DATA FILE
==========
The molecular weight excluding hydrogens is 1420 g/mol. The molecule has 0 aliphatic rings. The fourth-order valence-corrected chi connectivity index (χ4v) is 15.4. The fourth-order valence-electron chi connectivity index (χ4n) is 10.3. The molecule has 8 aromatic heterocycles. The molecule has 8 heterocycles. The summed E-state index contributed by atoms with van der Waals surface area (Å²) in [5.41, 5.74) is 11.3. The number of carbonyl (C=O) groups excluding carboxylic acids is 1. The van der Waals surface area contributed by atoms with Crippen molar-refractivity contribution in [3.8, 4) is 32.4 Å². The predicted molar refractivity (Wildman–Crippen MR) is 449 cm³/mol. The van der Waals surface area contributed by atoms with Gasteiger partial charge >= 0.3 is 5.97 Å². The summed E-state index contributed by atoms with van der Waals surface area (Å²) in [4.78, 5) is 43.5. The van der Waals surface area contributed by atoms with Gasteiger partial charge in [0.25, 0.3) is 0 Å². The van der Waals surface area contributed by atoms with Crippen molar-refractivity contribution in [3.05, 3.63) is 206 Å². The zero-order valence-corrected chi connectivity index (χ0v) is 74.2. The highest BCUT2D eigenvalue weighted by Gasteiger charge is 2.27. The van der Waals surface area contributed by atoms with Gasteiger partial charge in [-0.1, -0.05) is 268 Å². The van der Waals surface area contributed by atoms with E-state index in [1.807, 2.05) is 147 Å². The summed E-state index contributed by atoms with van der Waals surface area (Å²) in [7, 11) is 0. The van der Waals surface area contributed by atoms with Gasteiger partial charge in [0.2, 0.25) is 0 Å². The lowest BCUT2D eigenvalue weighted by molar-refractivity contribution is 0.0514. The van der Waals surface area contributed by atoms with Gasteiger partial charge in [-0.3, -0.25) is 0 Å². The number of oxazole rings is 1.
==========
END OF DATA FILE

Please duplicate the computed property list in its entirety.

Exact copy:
The molecular weight excluding hydrogens is 1420 g/mol. The molecule has 0 aliphatic rings. The fourth-order valence-corrected chi connectivity index (χ4v) is 15.4. The fourth-order valence-electron chi connectivity index (χ4n) is 10.3. The molecule has 8 aromatic heterocycles. The molecule has 8 heterocycles. The summed E-state index contributed by atoms with van der Waals surface area (Å²) in [5.41, 5.74) is 11.3. The number of carbonyl (C=O) groups excluding carboxylic acids is 1. The van der Waals surface area contributed by atoms with Crippen molar-refractivity contribution in [3.8, 4) is 32.4 Å². The predicted molar refractivity (Wildman–Crippen MR) is 449 cm³/mol. The van der Waals surface area contributed by atoms with Gasteiger partial charge >= 0.3 is 5.97 Å². The summed E-state index contributed by atoms with van der Waals surface area (Å²) in [4.78, 5) is 43.5. The van der Waals surface area contributed by atoms with Gasteiger partial charge in [0.25, 0.3) is 0 Å². The van der Waals surface area contributed by atoms with Crippen molar-refractivity contribution in [3.05, 3.63) is 206 Å². The zero-order valence-corrected chi connectivity index (χ0v) is 74.2. The highest BCUT2D eigenvalue weighted by Gasteiger charge is 2.27. The van der Waals surface area contributed by atoms with Gasteiger partial charge in [-0.1, -0.05) is 268 Å². The van der Waals surface area contributed by atoms with E-state index in [1.807, 2.05) is 147 Å². The summed E-state index contributed by atoms with van der Waals surface area (Å²) in [7, 11) is 0. The van der Waals surface area contributed by atoms with Gasteiger partial charge in [0.2, 0.25) is 0 Å². The lowest BCUT2D eigenvalue weighted by molar-refractivity contribution is 0.0514. The van der Waals surface area contributed by atoms with Gasteiger partial charge in [-0.3, -0.25) is 0 Å². The number of oxazole rings is 1.